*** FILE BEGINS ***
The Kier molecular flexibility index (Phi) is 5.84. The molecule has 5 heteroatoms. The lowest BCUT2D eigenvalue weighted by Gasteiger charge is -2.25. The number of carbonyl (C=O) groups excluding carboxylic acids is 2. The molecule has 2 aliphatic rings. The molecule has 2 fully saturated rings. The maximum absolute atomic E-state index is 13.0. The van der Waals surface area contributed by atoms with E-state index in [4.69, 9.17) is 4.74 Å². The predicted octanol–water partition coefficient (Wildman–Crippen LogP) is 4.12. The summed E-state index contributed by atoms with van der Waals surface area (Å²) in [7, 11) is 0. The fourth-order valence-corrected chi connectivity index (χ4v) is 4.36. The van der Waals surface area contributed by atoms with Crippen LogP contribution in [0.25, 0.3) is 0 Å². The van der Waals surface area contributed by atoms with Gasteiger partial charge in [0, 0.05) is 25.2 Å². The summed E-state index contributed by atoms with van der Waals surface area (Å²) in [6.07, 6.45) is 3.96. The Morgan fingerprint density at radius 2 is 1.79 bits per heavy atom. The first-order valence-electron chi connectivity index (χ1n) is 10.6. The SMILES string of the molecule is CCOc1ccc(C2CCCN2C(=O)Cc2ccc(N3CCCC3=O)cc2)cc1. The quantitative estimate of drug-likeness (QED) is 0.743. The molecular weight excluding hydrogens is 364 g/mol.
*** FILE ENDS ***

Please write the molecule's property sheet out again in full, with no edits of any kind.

The Kier molecular flexibility index (Phi) is 5.84. The molecule has 5 heteroatoms. The lowest BCUT2D eigenvalue weighted by Gasteiger charge is -2.25. The number of carbonyl (C=O) groups excluding carboxylic acids is 2. The molecule has 2 aliphatic rings. The molecule has 2 fully saturated rings. The maximum absolute atomic E-state index is 13.0. The van der Waals surface area contributed by atoms with E-state index in [4.69, 9.17) is 4.74 Å². The predicted octanol–water partition coefficient (Wildman–Crippen LogP) is 4.12. The summed E-state index contributed by atoms with van der Waals surface area (Å²) in [7, 11) is 0. The fourth-order valence-corrected chi connectivity index (χ4v) is 4.36. The van der Waals surface area contributed by atoms with Crippen LogP contribution in [0.25, 0.3) is 0 Å². The van der Waals surface area contributed by atoms with Gasteiger partial charge in [0, 0.05) is 25.2 Å². The summed E-state index contributed by atoms with van der Waals surface area (Å²) in [6.07, 6.45) is 3.96. The Morgan fingerprint density at radius 2 is 1.79 bits per heavy atom. The first-order valence-electron chi connectivity index (χ1n) is 10.6. The SMILES string of the molecule is CCOc1ccc(C2CCCN2C(=O)Cc2ccc(N3CCCC3=O)cc2)cc1. The quantitative estimate of drug-likeness (QED) is 0.743. The molecular weight excluding hydrogens is 364 g/mol.